Posted on

Social media and patient privacy lessons ripped from the headlines

Social media is dangerous and will cost institutions millions to manage and be sued over. What is to stop a nurse or doctor from innocently posting something that happened in a hospital or their practice on social media just to tell his family and friends? In the past, it was spoken at the dinner table (possibly) and rarely went beyond the house. Now any innocent or non so innocent breach of information is immediately transported around the world to billions of people. And what of the data? What is private information? Is posting “a patient had a smell body in my office today” or describing a situation that happened and making comments on it. Is this private? An invasion of privacy? Only the lawyers will decide and today when you can sue for anything and get money form it – i would be very worried – heck I would be scared. Hence my suggestion to medical institutions – STAY OFF SOCIAL MEDIA – you cannot control it nor can you control people.

You can’t make this stuff up. Sometimes, the greatest lessons come straight from the headlines.

FierceHealthcare readers often write in with questions about patient privacy in the evolving world of social media. That includes our Fierce editors, who have questions of their own about the increasingly gray areas of what’s right and legal.

With that in mind, FierceHealthcare examined what hospitals are doing to ensure patient information stays safe, especially as they and their patients use social media even more.

Notorious cases of patient privacy violations via social media

Remember these scandals in recent history?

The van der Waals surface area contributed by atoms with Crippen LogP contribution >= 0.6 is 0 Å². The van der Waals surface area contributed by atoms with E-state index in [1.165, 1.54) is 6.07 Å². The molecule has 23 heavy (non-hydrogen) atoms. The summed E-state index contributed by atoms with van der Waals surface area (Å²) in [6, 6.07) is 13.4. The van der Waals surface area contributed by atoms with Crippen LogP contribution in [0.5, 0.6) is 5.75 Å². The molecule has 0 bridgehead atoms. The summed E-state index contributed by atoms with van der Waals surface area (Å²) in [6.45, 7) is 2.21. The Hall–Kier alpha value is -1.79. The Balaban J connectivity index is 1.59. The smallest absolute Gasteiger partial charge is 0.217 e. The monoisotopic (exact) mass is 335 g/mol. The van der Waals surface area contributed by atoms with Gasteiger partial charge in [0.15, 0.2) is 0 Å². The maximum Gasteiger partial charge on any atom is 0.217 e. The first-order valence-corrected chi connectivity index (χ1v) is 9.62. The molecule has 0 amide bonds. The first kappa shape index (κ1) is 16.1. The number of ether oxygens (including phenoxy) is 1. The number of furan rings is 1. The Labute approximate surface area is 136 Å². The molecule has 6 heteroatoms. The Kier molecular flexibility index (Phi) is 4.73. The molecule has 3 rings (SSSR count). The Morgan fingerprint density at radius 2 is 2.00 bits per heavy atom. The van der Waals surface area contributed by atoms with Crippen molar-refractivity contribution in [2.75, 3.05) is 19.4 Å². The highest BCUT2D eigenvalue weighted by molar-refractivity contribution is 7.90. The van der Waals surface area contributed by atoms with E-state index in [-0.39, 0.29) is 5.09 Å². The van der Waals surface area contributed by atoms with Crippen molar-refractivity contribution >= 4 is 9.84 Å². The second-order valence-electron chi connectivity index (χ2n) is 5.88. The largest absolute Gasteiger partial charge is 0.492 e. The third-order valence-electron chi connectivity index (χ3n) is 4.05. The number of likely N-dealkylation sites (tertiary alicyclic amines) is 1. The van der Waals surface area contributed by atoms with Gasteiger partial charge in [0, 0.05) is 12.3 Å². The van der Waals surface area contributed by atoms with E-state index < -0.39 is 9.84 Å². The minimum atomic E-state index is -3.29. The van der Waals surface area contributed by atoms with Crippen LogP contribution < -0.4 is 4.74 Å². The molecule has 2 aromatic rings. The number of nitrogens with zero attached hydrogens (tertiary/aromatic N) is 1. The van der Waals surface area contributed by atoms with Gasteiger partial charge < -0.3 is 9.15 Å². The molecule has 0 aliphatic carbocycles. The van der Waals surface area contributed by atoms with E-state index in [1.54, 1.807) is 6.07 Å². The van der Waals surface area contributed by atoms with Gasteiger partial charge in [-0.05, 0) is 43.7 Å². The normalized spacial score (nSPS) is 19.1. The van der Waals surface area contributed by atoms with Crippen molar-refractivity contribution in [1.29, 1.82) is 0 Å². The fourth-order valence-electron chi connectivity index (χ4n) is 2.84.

> A certified nursing assistant at Kindred Transitional Care and Rehabilitation in Indiana took a photo of a paraplegic’s butt after he had a bowel movement and posted it to Facebook in May 2011, telling her coworker, “This is too funny. I need to take a picture of this,” RTV6, an ABC affiliate, previously reported. The medical facility fired her, and the nursing assistant faced a voyeurism charge.

> A physician at Westerly Hospital in Rhode Island recounted her emergency room experiences on Facebook in April 2011. Although the doctor didn’t include the patient’s name, she included enough detail about the patient’s injuries that a third party was able to identify the patient. The incident led to a guilty charge of unprofessional conduct and $500 fine by the state medical board.

> Emergency nurses and staff from St. Mary’s Medical Center in California posted a photo on Facebook of a stab victim, who died soon after the photo was taken, the Los Angeles Times reported in April 2010. Coworkers, as required, reported the event. The involved staff members were fired or disciplined, the Associated Press reported.

> Hospital employees at Tri City Medical Center in California in June 2010 allegedly used Facebook to discuss patients. Six registered nurses at the hospital were put on administrative leave, North County Times reported.

“It’s just Facebook. … It’s just a name out of millions and millions of names.”

> At Providence Holy Cross Medical Center in California, an employee in December 2011 posted a picture of a patient’s medical record on his Facebook account, apparently to make fun of the woman, according to the Daily News of Los Angeles. He wrote, “Funny, but this patient came in to cure her VD and get birth control.” When others scolded the employee, he responded, “People, it’s just Facebook. … It’s just a name out of millions and millions of names. If some people can’t appreciate my humor, then tough. And if you don’t like it, too bad because it’s my wall, and I’ll post what I want to.”

Who’s responsible to protect health information under HIPAA and HITECH?

One of the biggest lessons from recent cases is that patient information can be very broad.

The Health Insurance Portability and Accountability Act of 1996, better known as HIPAA for short, and Health Information Technology for Economic and Clinical Health (HITECH) Act, are patient privacy rules in which covered entities must secure protected health information (PHI).